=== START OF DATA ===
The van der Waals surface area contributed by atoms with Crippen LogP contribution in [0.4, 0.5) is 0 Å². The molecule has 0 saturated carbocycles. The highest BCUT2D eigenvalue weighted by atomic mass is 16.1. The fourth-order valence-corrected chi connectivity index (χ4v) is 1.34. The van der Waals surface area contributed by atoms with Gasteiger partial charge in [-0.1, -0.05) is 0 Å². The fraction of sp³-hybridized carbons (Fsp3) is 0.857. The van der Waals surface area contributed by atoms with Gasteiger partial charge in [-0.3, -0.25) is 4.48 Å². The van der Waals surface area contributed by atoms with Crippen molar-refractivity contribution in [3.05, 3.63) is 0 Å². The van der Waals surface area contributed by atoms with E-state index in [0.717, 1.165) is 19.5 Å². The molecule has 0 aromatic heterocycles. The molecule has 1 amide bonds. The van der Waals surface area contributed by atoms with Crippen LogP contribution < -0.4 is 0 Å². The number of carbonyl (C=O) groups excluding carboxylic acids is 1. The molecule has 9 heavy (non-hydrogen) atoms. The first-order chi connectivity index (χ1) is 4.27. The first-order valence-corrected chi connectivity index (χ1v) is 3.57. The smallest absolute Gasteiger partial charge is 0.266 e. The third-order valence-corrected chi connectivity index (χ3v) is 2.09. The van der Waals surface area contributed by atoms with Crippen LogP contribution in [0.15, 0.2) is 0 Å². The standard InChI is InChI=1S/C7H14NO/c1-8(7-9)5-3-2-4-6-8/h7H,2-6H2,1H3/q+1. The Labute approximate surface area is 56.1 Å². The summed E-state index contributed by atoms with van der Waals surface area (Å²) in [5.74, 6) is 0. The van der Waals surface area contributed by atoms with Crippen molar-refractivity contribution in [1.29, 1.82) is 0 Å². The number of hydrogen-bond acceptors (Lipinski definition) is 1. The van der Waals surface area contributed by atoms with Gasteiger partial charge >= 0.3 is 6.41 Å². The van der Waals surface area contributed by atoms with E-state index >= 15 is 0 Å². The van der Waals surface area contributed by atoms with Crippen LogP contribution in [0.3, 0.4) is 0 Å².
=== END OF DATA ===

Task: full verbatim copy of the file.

The van der Waals surface area contributed by atoms with Crippen LogP contribution in [0.4, 0.5) is 0 Å². The molecule has 0 saturated carbocycles. The highest BCUT2D eigenvalue weighted by atomic mass is 16.1. The fourth-order valence-corrected chi connectivity index (χ4v) is 1.34. The van der Waals surface area contributed by atoms with Gasteiger partial charge in [-0.1, -0.05) is 0 Å². The fraction of sp³-hybridized carbons (Fsp3) is 0.857. The van der Waals surface area contributed by atoms with Gasteiger partial charge in [-0.3, -0.25) is 4.48 Å². The van der Waals surface area contributed by atoms with Crippen molar-refractivity contribution in [3.05, 3.63) is 0 Å². The van der Waals surface area contributed by atoms with E-state index in [0.717, 1.165) is 19.5 Å². The molecule has 0 aromatic heterocycles. The molecule has 1 amide bonds. The van der Waals surface area contributed by atoms with Crippen LogP contribution < -0.4 is 0 Å². The number of carbonyl (C=O) groups excluding carboxylic acids is 1. The molecule has 9 heavy (non-hydrogen) atoms. The first-order chi connectivity index (χ1) is 4.27. The first-order valence-corrected chi connectivity index (χ1v) is 3.57. The smallest absolute Gasteiger partial charge is 0.266 e. The third-order valence-corrected chi connectivity index (χ3v) is 2.09. The van der Waals surface area contributed by atoms with Crippen LogP contribution in [0.15, 0.2) is 0 Å². The standard InChI is InChI=1S/C7H14NO/c1-8(7-9)5-3-2-4-6-8/h7H,2-6H2,1H3/q+1. The Labute approximate surface area is 56.1 Å². The summed E-state index contributed by atoms with van der Waals surface area (Å²) in [5.74, 6) is 0. The van der Waals surface area contributed by atoms with Crippen molar-refractivity contribution in [1.29, 1.82) is 0 Å². The number of hydrogen-bond acceptors (Lipinski definition) is 1. The van der Waals surface area contributed by atoms with Gasteiger partial charge >= 0.3 is 6.41 Å². The van der Waals surface area contributed by atoms with E-state index >= 15 is 0 Å². The van der Waals surface area contributed by atoms with Crippen LogP contribution in [0.3, 0.4) is 0 Å².